Eye For Film >> Movies >> The Glass Castle (2017) Film Review
The Glass Castle
Reviewed by: Angus Wolfe Murray
If it's true, it's new (not!).
Every other film coming out of Hollywood is a "based-on". Is fact stranger than fiction? Ask the blockbusted CGI comic book super hero fantasists. Laughs all round, guys (it's usually guys).
One question that haunts rational thinkers is, "Why don't victims of domestic abuse leave?"
The Glass Castle has an ironic title and yet for the what's-worth-seeing Friday night crowd it means diddly squat. "Think it, do it" is the mantra of the successful entrepreneur. "Think it, don't do it" is the squashed toad of hope on the pavement of your dreams.
Here's another from the Mom & Pop Advice Manual: "Suffering is character building." It could be character ruin. Flip a coin. Some drown, others make it to the shore.
This is a "based-on" survivor's story. Alcoholic dad, artist mom, four kids, constantly on the move from one dysfunctional fuck up to another. Eccentric yes, dull no.
Rex (Woody Harrelson) has his own views on everything. He believes in freedom of expression which makes him a difficult man to employ. His team skills are negligible. He's a maverick, a lone voice in the city of spin, attractive like the rebel without a cause but scary to live with because at home it's his way or no way and no way carries fury in its gut and whisky in its veins.
Rose (Naomi Watts) has never grown up which means she looks like she did when she was 20. She's kept her figure. Her hair is long. Even without makeup she's a pretty woman. If you asked her why she stays with Rex she will tell you, "Because I love him." He doesn't criticise her paintings, which he might because they're rubbish. He doesn't beat her up all the time. And then there are the kids. If she left what would happen to them? What would happen to him?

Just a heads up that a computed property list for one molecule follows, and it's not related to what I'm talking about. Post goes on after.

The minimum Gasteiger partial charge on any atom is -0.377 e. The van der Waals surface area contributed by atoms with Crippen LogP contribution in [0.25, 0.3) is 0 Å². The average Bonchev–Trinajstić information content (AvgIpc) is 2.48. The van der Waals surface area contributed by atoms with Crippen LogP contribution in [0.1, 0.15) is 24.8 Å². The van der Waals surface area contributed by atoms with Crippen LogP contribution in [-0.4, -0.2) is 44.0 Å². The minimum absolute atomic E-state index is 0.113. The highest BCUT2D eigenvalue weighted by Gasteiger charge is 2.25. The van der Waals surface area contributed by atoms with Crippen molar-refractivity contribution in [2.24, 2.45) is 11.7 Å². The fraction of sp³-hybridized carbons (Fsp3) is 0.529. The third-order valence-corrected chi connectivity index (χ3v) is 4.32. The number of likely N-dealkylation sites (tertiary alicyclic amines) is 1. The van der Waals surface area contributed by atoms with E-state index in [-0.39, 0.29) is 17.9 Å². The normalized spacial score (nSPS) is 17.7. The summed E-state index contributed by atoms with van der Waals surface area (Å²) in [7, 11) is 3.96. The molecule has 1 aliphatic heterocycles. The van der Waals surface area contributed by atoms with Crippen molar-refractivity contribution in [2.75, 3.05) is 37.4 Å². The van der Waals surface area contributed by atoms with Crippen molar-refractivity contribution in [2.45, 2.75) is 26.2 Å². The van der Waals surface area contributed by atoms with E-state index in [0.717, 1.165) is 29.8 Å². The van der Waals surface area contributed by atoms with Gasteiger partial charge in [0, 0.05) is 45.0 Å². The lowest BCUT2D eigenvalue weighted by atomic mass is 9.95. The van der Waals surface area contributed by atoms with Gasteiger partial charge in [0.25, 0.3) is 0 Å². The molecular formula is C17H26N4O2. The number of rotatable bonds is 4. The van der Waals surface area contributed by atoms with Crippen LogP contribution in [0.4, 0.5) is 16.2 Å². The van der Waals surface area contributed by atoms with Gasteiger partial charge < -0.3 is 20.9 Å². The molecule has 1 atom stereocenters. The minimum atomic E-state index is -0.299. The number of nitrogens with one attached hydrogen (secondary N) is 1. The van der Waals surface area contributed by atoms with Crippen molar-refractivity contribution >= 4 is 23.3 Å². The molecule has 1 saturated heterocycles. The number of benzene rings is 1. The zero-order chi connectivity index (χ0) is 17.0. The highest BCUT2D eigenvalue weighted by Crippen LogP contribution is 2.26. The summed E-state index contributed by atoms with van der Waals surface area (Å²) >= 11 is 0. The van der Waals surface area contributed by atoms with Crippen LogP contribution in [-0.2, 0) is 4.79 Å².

The story is told by Jeannette (Brie Larson), who escaped and became a journalist. Childhood was a fractious relationship between father and daughter.
"You learn from living. Everything else is a lie," he tells her.
Out of awe, fear and love his presence dominates the family. This is his movie as much as hers, like watching plates sllde off the bamboo poles of a Chinese acrobat in slow motion. You hear the crowd gasp, as excitement is sucked from their lungs. It's a tumble, a tumble down, a failure of crashing proportions. The children are crying. The clowns rush in. The lights are dimmed.
What makes this better than a smack in the face with a wet cliche is Harrelson's performance. He has an intensity that comes from deep inside. He is not an actor who pretends. He's an actor who takes a role and ingests it like the cannibal king of Method.
As a "based-on" movie this could have been anyone's take. It's Jeannette's because she wrote a book about it. She had courage. She has courage. It shows.
"You were born to change the world, not add to the noise."
He had good ideas. Pity about the toad.Reviewed on: 30 Sep 2017